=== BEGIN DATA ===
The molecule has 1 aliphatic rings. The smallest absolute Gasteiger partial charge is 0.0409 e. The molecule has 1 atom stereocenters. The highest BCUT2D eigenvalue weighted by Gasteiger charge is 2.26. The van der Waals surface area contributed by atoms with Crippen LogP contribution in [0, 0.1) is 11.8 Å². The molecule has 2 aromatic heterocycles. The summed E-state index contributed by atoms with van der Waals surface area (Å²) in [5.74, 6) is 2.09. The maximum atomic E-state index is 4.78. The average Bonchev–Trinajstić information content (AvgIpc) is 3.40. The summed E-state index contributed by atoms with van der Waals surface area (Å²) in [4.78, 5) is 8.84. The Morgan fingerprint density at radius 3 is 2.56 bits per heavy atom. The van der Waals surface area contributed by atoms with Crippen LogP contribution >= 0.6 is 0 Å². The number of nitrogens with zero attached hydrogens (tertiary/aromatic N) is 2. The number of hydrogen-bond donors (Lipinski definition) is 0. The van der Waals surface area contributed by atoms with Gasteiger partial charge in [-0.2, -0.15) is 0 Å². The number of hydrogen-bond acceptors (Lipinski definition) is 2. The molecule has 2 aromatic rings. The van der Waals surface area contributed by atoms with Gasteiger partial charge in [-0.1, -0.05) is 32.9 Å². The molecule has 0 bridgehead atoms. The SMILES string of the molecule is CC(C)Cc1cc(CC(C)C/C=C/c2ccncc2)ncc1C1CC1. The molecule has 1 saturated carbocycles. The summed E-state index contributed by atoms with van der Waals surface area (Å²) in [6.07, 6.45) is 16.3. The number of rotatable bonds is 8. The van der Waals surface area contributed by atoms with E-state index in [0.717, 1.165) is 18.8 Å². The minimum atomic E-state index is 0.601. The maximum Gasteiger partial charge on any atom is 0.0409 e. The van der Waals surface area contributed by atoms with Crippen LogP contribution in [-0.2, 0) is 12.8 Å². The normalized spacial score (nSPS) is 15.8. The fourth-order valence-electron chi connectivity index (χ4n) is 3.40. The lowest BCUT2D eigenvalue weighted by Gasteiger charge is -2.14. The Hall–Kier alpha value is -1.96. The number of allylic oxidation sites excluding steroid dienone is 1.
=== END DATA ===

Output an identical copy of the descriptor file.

The molecule has 1 aliphatic rings. The smallest absolute Gasteiger partial charge is 0.0409 e. The molecule has 1 atom stereocenters. The highest BCUT2D eigenvalue weighted by Gasteiger charge is 2.26. The van der Waals surface area contributed by atoms with Crippen LogP contribution in [0, 0.1) is 11.8 Å². The molecule has 2 aromatic heterocycles. The summed E-state index contributed by atoms with van der Waals surface area (Å²) in [5.74, 6) is 2.09. The maximum atomic E-state index is 4.78. The average Bonchev–Trinajstić information content (AvgIpc) is 3.40. The summed E-state index contributed by atoms with van der Waals surface area (Å²) in [4.78, 5) is 8.84. The Morgan fingerprint density at radius 3 is 2.56 bits per heavy atom. The van der Waals surface area contributed by atoms with Crippen LogP contribution >= 0.6 is 0 Å². The number of nitrogens with zero attached hydrogens (tertiary/aromatic N) is 2. The number of hydrogen-bond donors (Lipinski definition) is 0. The van der Waals surface area contributed by atoms with Gasteiger partial charge in [-0.2, -0.15) is 0 Å². The number of hydrogen-bond acceptors (Lipinski definition) is 2. The molecule has 2 aromatic rings. The van der Waals surface area contributed by atoms with Gasteiger partial charge in [-0.1, -0.05) is 32.9 Å². The molecule has 0 bridgehead atoms. The SMILES string of the molecule is CC(C)Cc1cc(CC(C)C/C=C/c2ccncc2)ncc1C1CC1. The molecule has 1 saturated carbocycles. The summed E-state index contributed by atoms with van der Waals surface area (Å²) in [6.07, 6.45) is 16.3. The number of rotatable bonds is 8. The van der Waals surface area contributed by atoms with E-state index in [0.717, 1.165) is 18.8 Å². The minimum atomic E-state index is 0.601. The maximum Gasteiger partial charge on any atom is 0.0409 e. The van der Waals surface area contributed by atoms with Crippen LogP contribution in [-0.2, 0) is 12.8 Å². The normalized spacial score (nSPS) is 15.8. The fourth-order valence-electron chi connectivity index (χ4n) is 3.40. The lowest BCUT2D eigenvalue weighted by Gasteiger charge is -2.14. The Hall–Kier alpha value is -1.96. The number of allylic oxidation sites excluding steroid dienone is 1.